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Visualizing Áras Election

(image from Wikipedia)The Irish presidential election is just about a week away. As a non-citizen resident of Ireland, I can’t vote in this election (only local elections). But I still find it interesting so I took a look at some social media data on the topic to make some visualizations. These are not meant to be predictions, it’s just a bit of fun to see what people are thinking today in Ireland.

I am using a tool called ScraperWiki that I learned earlier this year at a Hacks and Hackers Day in Dublin. ScraperWiki lets you scrape data from various sources such as a PDF or in this case, Twitter. My scraper grabs any tweet mentioning aras, aras11 or president originating from Ireland.

 

JUST THE WORDS

We can use a tool like IBM’s Many Eyes to visualize the most frequently referenced words in these tweets. The visualization below, embedded from Many Eyes, shows that Norris and Gallagher are probably the two most discussed politicians on Twitter.  You can right click on the visualization to alter it, remove certain words (I removed things like “RT” and “QUOT” and “ARAS11” as they weren’t relevant), change colours, etc.

*NOTE: Many Eyes is a Java tool, so you will need Java to interact with the data. If you can’t view the visualizations, please scroll to the bottom where I have screenshots of the data instead*

 

WHAT ABOUT ASSOCIATIONS?

More interesting than the individual words themselves, to me, are the associations they have. In other words, is one candidate’s name mentioned frequently in the context of other certain words or phrases?

The Customized Word Tree, another tool from Many Eyes, allows you to upload a text and then enter specific words to find other terms associated with it. To use this interactive tool, simply type in a name like “Gallagher”, “Norris”, “Dana”, etc. into the Search textbox & hit return. You’ll see a visualization of words and phrases most frequently associated with that candidate.

*NOTE: Many Eyes is a Java tool, so you will need Java to interact with the data. If you can’t view the visualizations, please scroll to the bottom where I have screenshots of the data instead*

 

SENTIMENT

Does anyone care about sentiment analysis anymore? Sentiment analysis is trying to understand the general feeling, positive or negative, from a group given a topic. So if you did sentiment analysis on Twitter for the term “taxes”, you’d probably find most people associate that with negative feelings, frown emoticons, and an overall negative sentiment. Unless of course the government had announced huge tax refunds for everyone, in which case it would likely be overwhelmingly positive.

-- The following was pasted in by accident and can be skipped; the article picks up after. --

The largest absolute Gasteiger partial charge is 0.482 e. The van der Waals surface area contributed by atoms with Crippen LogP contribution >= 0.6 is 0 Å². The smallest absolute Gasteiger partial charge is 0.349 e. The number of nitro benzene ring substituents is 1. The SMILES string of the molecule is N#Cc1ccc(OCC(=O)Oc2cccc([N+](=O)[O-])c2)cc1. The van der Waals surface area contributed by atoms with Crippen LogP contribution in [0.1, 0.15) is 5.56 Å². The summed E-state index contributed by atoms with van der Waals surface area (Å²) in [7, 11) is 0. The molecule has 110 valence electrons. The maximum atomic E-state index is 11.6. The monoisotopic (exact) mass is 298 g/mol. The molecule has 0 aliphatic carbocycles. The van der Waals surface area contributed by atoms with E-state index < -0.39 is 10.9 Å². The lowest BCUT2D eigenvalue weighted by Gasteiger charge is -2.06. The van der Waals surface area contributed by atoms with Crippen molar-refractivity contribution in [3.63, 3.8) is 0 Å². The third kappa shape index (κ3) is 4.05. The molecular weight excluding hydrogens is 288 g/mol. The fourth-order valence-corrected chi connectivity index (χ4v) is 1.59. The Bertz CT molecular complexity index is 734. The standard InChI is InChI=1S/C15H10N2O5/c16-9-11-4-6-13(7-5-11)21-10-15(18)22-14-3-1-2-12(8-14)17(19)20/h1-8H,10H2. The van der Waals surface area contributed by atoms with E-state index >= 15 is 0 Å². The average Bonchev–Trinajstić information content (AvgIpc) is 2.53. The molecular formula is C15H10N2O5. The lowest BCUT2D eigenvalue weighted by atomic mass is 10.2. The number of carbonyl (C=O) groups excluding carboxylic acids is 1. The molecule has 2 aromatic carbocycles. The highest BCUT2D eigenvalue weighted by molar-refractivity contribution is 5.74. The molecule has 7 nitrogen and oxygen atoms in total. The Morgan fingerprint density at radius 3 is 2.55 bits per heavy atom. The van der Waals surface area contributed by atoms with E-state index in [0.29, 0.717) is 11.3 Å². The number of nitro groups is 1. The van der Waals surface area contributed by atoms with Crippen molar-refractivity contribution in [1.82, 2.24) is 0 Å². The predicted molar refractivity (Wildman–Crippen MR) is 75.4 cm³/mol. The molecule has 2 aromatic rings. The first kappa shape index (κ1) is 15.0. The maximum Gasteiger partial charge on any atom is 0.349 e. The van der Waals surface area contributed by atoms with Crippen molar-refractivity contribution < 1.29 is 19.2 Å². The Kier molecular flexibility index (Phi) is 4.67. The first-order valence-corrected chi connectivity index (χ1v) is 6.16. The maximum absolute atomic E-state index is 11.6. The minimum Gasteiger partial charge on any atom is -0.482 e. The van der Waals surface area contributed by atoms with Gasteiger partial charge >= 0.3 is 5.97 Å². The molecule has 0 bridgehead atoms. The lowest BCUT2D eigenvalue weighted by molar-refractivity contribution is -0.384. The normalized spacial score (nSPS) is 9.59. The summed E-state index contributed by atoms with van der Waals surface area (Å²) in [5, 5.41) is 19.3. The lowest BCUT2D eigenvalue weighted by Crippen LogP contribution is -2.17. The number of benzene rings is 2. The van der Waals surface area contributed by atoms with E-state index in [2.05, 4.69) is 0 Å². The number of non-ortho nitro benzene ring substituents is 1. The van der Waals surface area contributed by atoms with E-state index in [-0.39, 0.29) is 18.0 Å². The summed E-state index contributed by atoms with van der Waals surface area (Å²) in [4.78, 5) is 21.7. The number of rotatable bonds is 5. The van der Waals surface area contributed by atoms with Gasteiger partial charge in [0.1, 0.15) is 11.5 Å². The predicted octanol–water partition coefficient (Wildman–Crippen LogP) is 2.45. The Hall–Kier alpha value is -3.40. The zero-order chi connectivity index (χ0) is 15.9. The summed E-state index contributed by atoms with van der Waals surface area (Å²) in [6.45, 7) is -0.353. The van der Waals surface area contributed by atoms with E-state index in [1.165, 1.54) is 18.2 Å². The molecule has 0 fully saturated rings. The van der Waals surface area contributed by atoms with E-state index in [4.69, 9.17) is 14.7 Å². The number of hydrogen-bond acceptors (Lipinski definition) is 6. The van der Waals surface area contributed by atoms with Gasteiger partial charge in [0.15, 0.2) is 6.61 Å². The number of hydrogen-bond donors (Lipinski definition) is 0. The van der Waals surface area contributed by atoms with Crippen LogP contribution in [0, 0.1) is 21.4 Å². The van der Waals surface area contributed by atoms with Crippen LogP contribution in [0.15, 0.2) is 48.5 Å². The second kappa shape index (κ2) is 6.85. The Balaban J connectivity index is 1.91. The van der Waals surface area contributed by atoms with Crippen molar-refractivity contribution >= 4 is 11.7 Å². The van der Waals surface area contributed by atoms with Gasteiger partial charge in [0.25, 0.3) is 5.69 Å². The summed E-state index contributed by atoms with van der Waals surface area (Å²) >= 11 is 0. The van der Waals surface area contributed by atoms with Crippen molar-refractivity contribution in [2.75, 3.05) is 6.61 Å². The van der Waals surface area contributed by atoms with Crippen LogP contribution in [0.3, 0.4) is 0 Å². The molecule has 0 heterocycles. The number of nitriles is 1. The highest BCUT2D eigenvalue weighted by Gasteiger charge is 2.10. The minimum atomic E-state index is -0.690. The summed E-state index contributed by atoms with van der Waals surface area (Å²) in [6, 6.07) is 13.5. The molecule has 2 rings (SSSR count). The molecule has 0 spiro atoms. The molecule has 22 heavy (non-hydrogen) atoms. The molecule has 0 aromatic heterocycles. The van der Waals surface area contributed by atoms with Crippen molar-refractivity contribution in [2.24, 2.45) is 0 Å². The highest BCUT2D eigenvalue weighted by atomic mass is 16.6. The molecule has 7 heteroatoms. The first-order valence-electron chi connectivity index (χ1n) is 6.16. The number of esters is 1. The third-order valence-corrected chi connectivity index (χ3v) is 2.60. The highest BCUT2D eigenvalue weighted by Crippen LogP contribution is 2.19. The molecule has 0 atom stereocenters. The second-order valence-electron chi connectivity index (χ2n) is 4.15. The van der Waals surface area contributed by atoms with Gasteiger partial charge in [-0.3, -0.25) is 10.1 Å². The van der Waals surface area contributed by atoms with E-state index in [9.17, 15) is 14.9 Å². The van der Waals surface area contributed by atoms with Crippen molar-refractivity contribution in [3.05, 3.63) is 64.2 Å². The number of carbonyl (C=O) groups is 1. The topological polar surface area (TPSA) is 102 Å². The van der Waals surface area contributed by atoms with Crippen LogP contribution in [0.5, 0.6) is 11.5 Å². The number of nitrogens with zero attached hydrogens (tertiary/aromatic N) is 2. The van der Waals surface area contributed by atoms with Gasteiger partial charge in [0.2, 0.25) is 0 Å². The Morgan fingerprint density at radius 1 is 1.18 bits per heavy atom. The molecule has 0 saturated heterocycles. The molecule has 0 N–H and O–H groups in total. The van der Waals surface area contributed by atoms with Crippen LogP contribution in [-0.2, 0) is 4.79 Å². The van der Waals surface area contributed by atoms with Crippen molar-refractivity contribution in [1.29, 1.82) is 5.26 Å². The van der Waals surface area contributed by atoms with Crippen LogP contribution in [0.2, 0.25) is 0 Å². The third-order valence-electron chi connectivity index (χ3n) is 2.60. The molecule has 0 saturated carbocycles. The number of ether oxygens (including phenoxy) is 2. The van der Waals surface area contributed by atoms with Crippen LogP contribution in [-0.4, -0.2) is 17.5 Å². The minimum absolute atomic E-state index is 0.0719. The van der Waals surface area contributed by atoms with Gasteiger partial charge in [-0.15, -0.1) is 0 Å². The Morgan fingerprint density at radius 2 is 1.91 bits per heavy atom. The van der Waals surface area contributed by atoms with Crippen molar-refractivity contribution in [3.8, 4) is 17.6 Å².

twitrratr is an example of a tool that does sentiment analysis given a topic. It’s as simple to use as Twitter search, but the results in this case aren’t incredibly useful.  You can check the sentiment yourself easily by clicking here: http://twitrratr.com/search/aras11.

twitrratr

 

HOW TO CREATE YOUR OWN

ScraperWiki is great because you can use a variety of programming languages and it has support for lots of different sources including PDFs which are notoriously hard to parse.

I forked a basic Twitter scraper that looks for tweets containing keywords. You can see my scraper here: https://scraperwiki.com/scrapers/aras_election_data/.  The Twitter search API lets you use regular expressions, so I edited the keyword to be ‘aras OR aras11 OR president’.  Searching for president could definitely bring up irrelevant tweets for this purpose, so I also added a geolocation query. The Twitter search API lets you use a latitude & longitude followed by a radius to find tweets in a particular area. I added some very simple Python code to the scraper to allow it to handle geolocation queries.

As you’re developing your scraper, you can run it every time you change something to make sure you are getting the results you expect. Once you’ve finished, you can schedule it to run daily, weekly, etc.  If you get stuck, the ScraperWiki community is a great group of people, they have a very active Google Group and growing documentation.

Once you have the data you need, you can export it as a SQLite database or a CSV file. There are plenty of tools you can use with this data. Many Eyes is a good one to start with as it’s very user friendly. If you’re into programming, there are many good JavaScript libraries and other tools you can use to manipulate the data.  Just search online for things like “data visualization tools.”

 

MORE ON THIS

My scraper runs once a day, so I’ll be updating the interactive charts daily from now until October 26th when the election is held. If there’s other information you think would be useful or interesting to look at, related to the candidates or the upcoming election, please leave a comment and I’ll take a look.

 

SCREENSHOTS FOR THOSE WHO CAN’T VIEW MANY EYES

Word Analysis:

Many Eyes Word Cloud

 

Candidate Association Examples:

Many Eyes Word Tree

Many Eyes Word Tree

Many Eyes Word Tree

3 Comments

  1. Hi Martha,
    Thats very interesting. Wouldn’t it be interesting to see what the data looks like relative to media sources? I.e. does ‘RTE’ reflect broadly negative sentiment or conversations and, for example, does ‘MRBI’ reflect positive sentiment? Taking it a step further how about individual presenters…’Marian’,’Vincent’,’George’,’Sean’ etc.

    Just a thought.
    Cheers,
    Greg

  2. Hi Greg,

    Thanks very much for your comment and for taking a look. I agree, I think it would be really interesting to take a look at how the media outlets are perceiving the individual candidates. Great idea. I’ll take a look this week and see if I can put together some sentiment data from news sites.

    Thanks again Greg.

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